2SHADING shows changes from light to dark or dark to light in a picture shows changes from light todark or dark to light in a pictureby darkening areas that would be shadowed and leaving other areas light. Blending of one value into another is sometimes called feathering. Shading is often used to produce illusions of dimension and depth.
3VALUE STEPS # 1 The darkest tone is as near to BLACK as you can get, this is your darkest shade. Don't try to achievethis tone in one application, build it up in layers.#2 DARK GRAY, this represents the shadowedside of an object as it recedesfrom the light. On the ball, thelight is coming from the upperfront. The shadow is seenaround the lower side.# 3 MEDIUM GRAY, This is called a halftone, because it is seen halfway between the light area and the dark area. The mid gray, the tone that represents the actual color of the object without the effects of either direct light or shadow.#4 LIGHT GRAY, This is the hardest element to see, but it is probably the most important one to have in your art work. This is reflected light. It is light that bounces up onto the ball from the table. It separates shadow from cast shadows. #5 WHITE, This is the lightest part of an object where thefull light falls directly on to it. It is where the light is the strongest and is called the highlight.#5#4#3#2#1#1Black#2Dark gray#3Medium gray#4Light gray#5White(highlight)
5…remember nothing but nothing is more important than PRACTICE
6TRY SHADING THIS GRAY SCALE The pencil must be applied SMOOTHLY to begin with if you want it to look smooth in the end.So we can't be scribbling. Pencil strokes are applied very closely to each other, so that it becomes hard to tell one stroke from another.For most people it's quite easy to apply a lot of pressure, but what comes much harder is a lighter touch.Under shading is unspeakably better than over shading. If you do draw too hard and try to mop it up with aneraser later on, you're prone to disaster. Ease up already. Don’t try to achieve this value in one application.Build it up with soft layers.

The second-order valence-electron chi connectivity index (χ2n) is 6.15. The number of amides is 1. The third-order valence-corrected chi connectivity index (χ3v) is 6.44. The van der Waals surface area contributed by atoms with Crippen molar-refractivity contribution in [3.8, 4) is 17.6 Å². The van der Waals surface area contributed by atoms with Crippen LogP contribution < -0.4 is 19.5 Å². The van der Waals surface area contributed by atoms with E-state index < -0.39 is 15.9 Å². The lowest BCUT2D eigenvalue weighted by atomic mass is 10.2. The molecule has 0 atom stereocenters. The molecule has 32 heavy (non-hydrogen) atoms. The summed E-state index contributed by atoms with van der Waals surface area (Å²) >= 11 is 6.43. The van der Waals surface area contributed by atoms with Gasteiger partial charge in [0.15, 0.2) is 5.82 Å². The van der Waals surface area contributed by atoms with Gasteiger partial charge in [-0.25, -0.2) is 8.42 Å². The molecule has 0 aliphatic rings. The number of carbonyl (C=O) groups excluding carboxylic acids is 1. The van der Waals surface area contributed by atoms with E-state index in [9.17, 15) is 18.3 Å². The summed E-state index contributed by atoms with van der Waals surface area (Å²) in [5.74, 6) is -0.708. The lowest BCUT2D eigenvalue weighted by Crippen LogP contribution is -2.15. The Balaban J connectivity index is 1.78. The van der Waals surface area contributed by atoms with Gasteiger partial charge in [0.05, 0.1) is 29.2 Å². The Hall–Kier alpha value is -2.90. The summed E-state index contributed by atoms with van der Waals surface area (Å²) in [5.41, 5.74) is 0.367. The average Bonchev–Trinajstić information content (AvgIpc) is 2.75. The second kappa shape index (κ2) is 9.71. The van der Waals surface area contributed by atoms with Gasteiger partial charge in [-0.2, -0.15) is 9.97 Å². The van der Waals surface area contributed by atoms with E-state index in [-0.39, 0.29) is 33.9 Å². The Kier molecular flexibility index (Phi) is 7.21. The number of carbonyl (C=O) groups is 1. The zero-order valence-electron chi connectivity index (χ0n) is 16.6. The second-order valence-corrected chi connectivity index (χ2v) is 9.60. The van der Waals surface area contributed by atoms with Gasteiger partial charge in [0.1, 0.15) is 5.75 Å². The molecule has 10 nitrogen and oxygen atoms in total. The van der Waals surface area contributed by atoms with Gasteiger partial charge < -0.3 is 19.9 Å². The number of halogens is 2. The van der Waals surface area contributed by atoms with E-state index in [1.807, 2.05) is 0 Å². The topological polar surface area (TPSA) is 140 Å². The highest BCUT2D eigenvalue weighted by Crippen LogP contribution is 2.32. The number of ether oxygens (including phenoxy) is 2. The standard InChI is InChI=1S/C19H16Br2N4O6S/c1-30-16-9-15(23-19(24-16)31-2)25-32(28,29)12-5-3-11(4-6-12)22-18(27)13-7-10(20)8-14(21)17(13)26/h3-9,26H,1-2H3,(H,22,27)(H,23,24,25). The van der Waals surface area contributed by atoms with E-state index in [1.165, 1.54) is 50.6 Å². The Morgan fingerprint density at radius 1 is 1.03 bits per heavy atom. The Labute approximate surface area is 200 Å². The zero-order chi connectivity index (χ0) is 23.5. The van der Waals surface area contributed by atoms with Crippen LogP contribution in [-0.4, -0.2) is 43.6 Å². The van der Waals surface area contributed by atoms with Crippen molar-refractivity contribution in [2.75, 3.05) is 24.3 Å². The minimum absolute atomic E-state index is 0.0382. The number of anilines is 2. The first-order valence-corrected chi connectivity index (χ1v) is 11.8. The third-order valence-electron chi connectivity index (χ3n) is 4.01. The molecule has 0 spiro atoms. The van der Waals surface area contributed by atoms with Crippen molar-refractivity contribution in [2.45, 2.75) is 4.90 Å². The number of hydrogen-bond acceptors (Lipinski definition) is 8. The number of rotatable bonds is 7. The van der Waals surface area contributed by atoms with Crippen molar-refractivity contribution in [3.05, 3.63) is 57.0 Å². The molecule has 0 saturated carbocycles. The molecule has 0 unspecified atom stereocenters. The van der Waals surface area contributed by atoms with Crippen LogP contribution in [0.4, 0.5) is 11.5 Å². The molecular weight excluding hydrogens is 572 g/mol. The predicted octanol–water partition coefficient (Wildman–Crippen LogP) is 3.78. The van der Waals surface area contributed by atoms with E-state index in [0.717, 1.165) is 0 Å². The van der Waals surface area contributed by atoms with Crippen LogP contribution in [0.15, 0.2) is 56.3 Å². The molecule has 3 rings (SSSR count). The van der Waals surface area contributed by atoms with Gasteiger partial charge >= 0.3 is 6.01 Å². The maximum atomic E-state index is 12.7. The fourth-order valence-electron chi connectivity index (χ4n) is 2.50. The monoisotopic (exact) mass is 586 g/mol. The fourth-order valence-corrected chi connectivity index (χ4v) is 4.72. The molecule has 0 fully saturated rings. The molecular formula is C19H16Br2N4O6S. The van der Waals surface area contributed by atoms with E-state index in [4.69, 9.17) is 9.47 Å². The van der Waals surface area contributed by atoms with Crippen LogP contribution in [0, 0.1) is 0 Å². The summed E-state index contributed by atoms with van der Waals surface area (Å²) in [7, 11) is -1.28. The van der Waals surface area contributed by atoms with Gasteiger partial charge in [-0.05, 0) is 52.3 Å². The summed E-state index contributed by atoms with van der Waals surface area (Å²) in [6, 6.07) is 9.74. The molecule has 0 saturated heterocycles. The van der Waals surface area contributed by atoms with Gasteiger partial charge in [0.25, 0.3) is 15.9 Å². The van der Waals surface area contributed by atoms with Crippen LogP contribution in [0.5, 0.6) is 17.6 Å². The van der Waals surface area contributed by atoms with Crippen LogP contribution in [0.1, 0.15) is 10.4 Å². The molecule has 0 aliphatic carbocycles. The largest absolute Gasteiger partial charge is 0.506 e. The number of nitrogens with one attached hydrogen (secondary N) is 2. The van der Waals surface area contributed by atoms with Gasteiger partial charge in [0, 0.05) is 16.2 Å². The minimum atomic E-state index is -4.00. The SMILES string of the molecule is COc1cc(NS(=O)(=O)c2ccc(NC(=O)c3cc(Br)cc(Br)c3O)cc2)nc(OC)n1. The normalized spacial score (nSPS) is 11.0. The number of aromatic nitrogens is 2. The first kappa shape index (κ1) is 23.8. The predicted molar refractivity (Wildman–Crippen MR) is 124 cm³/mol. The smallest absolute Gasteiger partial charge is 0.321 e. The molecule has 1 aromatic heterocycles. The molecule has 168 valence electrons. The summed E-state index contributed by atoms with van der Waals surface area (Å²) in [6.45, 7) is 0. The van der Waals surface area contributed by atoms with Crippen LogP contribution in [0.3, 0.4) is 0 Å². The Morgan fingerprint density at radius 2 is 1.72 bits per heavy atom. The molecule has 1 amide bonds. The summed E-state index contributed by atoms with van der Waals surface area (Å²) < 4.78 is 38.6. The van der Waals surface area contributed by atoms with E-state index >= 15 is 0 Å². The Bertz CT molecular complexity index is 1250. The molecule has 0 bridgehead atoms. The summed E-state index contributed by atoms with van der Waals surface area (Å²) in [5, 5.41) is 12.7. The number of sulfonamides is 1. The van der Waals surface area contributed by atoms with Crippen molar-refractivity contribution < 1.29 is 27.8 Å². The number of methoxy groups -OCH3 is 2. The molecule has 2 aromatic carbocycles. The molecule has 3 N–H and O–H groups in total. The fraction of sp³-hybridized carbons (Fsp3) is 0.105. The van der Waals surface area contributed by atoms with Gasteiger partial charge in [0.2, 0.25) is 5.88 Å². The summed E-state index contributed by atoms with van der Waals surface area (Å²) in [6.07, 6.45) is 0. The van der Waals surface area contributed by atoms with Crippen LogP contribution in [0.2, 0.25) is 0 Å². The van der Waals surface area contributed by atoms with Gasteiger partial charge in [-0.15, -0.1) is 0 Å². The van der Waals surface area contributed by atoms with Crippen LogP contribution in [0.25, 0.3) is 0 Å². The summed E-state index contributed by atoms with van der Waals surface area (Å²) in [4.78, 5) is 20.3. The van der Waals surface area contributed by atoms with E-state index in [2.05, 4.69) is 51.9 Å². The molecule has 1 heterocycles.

7Cone, Sphere, Cylinder, Cube THE DRAWING PROJECTSCone, Sphere, Cylinder, Cube
8CONE SPHERE CYLINDER CUBE STEP 1 Add a light source STEP 2 Trace shape VERY LIGHTLYSTEP 3Now lightly fill the shape using a sharp color pencil.STEP 4This will be thefirst of a manylayers whichwill build up to therequired value.SPHERESTEP 5Start with the lines closer together andgradually increase the distance between them, slowlyreducing the amount of pressure on the pencil.STEP 6Don’t try to achieve this value in one application. Build it up with soft layers.CYLINDERSTEP 7Creating three dimensional shadows is all about being subtle; gradually blending light and darkSTEP 8Pressure and layering is what determines what shade your pencil will draw. That slow change in shade is what you need to create our shape.CUBESTEP 8Your pencil is extremely sensitive to your touch.STEP 9When you learn to control that pressure and layering, Your shading quality will do new and interesting things.
9PROJECT & OBJECTIVES Students will: Practice shading on the Basic Shapes worksheets.Utilize the five step value scale to shade each shape correctly.Draw four basic shapes: cone, sphere, cylinder, and cube.Gradually shade each shape in the direction of light source.Use value to change each shape into the form.Blend shapes evenly and smoothly.Practice… practice… practice.